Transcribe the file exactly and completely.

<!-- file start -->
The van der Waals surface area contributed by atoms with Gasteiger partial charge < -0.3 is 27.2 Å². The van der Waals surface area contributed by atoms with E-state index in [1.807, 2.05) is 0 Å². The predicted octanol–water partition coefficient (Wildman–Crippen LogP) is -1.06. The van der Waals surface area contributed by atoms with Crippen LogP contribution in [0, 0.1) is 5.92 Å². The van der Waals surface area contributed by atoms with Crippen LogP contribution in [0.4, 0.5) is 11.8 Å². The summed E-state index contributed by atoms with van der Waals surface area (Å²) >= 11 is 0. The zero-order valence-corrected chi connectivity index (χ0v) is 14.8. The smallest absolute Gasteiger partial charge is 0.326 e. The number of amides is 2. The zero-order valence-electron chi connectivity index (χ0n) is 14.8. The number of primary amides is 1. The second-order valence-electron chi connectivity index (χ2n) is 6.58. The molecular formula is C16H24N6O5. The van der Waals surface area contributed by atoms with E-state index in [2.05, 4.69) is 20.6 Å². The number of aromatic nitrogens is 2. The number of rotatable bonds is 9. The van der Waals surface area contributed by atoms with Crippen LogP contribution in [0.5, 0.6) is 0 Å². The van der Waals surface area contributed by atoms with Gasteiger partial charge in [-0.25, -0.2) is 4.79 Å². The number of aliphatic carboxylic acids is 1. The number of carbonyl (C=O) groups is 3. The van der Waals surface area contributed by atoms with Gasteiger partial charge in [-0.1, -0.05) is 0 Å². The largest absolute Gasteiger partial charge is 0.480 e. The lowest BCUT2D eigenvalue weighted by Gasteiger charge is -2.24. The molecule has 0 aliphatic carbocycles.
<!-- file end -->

The van der Waals surface area contributed by atoms with Gasteiger partial charge < -0.3 is 27.2 Å². The van der Waals surface area contributed by atoms with E-state index in [1.807, 2.05) is 0 Å². The predicted octanol–water partition coefficient (Wildman–Crippen LogP) is -1.06. The van der Waals surface area contributed by atoms with Crippen LogP contribution in [0, 0.1) is 5.92 Å². The van der Waals surface area contributed by atoms with Crippen LogP contribution in [0.4, 0.5) is 11.8 Å². The summed E-state index contributed by atoms with van der Waals surface area (Å²) >= 11 is 0. The zero-order valence-corrected chi connectivity index (χ0v) is 14.8. The smallest absolute Gasteiger partial charge is 0.326 e. The number of amides is 2. The zero-order valence-electron chi connectivity index (χ0n) is 14.8. The number of primary amides is 1. The second-order valence-electron chi connectivity index (χ2n) is 6.58. The molecular formula is C16H24N6O5. The van der Waals surface area contributed by atoms with E-state index in [2.05, 4.69) is 20.6 Å². The number of aromatic nitrogens is 2. The number of rotatable bonds is 9. The van der Waals surface area contributed by atoms with Crippen LogP contribution in [0.5, 0.6) is 0 Å². The van der Waals surface area contributed by atoms with Gasteiger partial charge in [-0.25, -0.2) is 4.79 Å². The number of aliphatic carboxylic acids is 1. The number of carbonyl (C=O) groups is 3. The van der Waals surface area contributed by atoms with Gasteiger partial charge in [-0.1, -0.05) is 0 Å². The largest absolute Gasteiger partial charge is 0.480 e. The lowest BCUT2D eigenvalue weighted by Gasteiger charge is -2.24. The molecule has 0 aliphatic carbocycles.